Yesterday morning, the first time in way too long of a time, I woke up basking in bed thinking how great it felt for a change to be snuggled and dozing in the brisk morning air. Of course, about the time that thought processed the phone rang. And, of course, the phone was in the living room. ‘Oh well,’ I told myself, there’s always tomorrow to bask in the luxury of a morning’s wake-up doze so I drug myself out of bed to answer the phone (no pun intended).
The doctor’s office called. I missed the call. Really?
Last night’s second decent sleep (almost) requires a little more delicate telling. The evening before I took my regular medications then I took the intermittent medications that make me feel so badly then I took two of three new ones. Oh, I was sleeping like a champ, feeling like I’d eventually returned to normal when … you guessed it, surprise!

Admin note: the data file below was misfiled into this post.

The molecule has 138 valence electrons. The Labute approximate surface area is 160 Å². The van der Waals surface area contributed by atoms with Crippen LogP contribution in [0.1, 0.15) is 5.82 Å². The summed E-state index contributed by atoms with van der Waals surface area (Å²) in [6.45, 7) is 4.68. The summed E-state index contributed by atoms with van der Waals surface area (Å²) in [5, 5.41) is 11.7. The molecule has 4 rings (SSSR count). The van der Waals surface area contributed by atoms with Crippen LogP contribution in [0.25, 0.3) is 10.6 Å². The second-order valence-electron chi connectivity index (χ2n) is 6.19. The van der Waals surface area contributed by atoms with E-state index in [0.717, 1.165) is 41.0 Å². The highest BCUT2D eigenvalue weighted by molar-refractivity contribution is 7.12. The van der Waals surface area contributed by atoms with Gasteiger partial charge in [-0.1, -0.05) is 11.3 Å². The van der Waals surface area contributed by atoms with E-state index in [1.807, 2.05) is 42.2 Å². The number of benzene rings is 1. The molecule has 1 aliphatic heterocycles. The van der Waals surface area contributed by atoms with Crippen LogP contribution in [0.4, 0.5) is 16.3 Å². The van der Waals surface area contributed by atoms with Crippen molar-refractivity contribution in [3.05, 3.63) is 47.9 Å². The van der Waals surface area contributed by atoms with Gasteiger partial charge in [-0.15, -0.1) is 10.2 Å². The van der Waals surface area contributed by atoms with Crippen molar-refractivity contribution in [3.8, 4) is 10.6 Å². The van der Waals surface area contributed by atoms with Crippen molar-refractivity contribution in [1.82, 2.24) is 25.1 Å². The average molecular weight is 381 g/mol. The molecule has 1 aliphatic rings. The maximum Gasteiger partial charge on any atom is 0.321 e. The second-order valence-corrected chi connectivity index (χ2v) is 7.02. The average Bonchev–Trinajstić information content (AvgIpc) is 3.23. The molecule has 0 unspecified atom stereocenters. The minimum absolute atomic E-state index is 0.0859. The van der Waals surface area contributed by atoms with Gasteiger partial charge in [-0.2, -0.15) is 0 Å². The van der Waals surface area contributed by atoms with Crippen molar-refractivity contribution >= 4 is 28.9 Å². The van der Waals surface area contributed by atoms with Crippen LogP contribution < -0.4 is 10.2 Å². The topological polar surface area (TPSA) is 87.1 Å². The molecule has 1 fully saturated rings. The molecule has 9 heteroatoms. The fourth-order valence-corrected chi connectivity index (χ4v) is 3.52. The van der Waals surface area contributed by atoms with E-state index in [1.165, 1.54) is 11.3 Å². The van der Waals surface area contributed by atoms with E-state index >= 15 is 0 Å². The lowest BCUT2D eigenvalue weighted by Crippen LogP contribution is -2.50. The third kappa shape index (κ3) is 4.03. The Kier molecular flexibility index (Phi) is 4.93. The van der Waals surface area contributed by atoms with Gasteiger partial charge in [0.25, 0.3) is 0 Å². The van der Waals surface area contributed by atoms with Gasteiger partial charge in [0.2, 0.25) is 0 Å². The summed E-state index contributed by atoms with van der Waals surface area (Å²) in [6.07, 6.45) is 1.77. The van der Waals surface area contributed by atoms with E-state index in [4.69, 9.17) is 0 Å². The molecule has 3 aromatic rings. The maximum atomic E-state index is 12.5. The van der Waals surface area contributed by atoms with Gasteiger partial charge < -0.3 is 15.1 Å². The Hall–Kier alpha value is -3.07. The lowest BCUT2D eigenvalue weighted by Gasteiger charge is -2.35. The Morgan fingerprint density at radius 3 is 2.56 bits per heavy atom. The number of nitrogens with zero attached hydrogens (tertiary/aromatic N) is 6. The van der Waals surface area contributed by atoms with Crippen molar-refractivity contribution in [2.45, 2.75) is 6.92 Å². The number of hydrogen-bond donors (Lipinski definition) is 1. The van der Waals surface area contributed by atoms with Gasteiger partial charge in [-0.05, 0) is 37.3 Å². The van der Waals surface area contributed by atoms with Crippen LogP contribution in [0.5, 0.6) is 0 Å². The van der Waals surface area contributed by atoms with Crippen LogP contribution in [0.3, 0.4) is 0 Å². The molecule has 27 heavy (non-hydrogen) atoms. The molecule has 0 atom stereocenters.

Not having the wherewithal to change linens in the middle of the night I did what needed to be done then drug my pillow to the living room chair, dozing uncomfortably there until I could drag myself out of it this morning.
I cannot win for losing. I’m still waiting for that good, all-night sleep.
I don’t know which is worse, not being able to sleep or being so medicated to sleep that when sleep is interrupted I can barely stay awake to function. I do know what’s worse than either of those, though.